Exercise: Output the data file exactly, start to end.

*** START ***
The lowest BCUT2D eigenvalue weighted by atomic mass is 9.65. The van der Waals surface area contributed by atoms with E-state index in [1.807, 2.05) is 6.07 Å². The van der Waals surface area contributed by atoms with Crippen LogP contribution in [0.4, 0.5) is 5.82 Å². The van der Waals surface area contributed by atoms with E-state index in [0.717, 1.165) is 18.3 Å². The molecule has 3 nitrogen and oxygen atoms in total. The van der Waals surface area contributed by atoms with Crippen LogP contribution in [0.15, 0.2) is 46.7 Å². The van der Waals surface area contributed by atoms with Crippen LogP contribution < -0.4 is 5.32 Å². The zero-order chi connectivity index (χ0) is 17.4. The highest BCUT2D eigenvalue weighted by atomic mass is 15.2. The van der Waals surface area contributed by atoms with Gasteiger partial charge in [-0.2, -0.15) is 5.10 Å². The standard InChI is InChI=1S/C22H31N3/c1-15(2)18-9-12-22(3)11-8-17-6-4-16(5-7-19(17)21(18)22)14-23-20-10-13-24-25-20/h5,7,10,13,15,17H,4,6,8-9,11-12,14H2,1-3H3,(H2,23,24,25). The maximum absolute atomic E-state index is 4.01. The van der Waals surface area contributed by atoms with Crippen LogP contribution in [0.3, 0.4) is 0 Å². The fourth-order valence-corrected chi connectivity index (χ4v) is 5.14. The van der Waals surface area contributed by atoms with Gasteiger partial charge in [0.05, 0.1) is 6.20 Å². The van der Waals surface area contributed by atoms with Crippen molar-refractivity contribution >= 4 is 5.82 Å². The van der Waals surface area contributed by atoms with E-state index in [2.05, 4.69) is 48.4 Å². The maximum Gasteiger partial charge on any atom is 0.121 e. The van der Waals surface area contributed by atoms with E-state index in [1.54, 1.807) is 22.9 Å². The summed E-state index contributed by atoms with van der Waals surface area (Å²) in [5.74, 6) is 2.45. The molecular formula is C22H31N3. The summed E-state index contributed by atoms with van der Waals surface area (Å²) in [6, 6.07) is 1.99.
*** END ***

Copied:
The lowest BCUT2D eigenvalue weighted by atomic mass is 9.65. The van der Waals surface area contributed by atoms with E-state index in [1.807, 2.05) is 6.07 Å². The van der Waals surface area contributed by atoms with Crippen LogP contribution in [0.4, 0.5) is 5.82 Å². The van der Waals surface area contributed by atoms with E-state index in [0.717, 1.165) is 18.3 Å². The molecule has 3 nitrogen and oxygen atoms in total. The van der Waals surface area contributed by atoms with Crippen LogP contribution in [0.15, 0.2) is 46.7 Å². The van der Waals surface area contributed by atoms with Crippen LogP contribution < -0.4 is 5.32 Å². The zero-order chi connectivity index (χ0) is 17.4. The highest BCUT2D eigenvalue weighted by atomic mass is 15.2. The van der Waals surface area contributed by atoms with Gasteiger partial charge in [-0.2, -0.15) is 5.10 Å². The standard InChI is InChI=1S/C22H31N3/c1-15(2)18-9-12-22(3)11-8-17-6-4-16(5-7-19(17)21(18)22)14-23-20-10-13-24-25-20/h5,7,10,13,15,17H,4,6,8-9,11-12,14H2,1-3H3,(H2,23,24,25). The maximum absolute atomic E-state index is 4.01. The van der Waals surface area contributed by atoms with Crippen LogP contribution in [0.3, 0.4) is 0 Å². The fourth-order valence-corrected chi connectivity index (χ4v) is 5.14. The van der Waals surface area contributed by atoms with Gasteiger partial charge in [0.05, 0.1) is 6.20 Å². The van der Waals surface area contributed by atoms with Crippen molar-refractivity contribution >= 4 is 5.82 Å². The van der Waals surface area contributed by atoms with E-state index in [2.05, 4.69) is 48.4 Å². The maximum Gasteiger partial charge on any atom is 0.121 e. The van der Waals surface area contributed by atoms with E-state index in [1.54, 1.807) is 22.9 Å². The summed E-state index contributed by atoms with van der Waals surface area (Å²) in [5.74, 6) is 2.45. The molecular formula is C22H31N3. The summed E-state index contributed by atoms with van der Waals surface area (Å²) in [6, 6.07) is 1.99.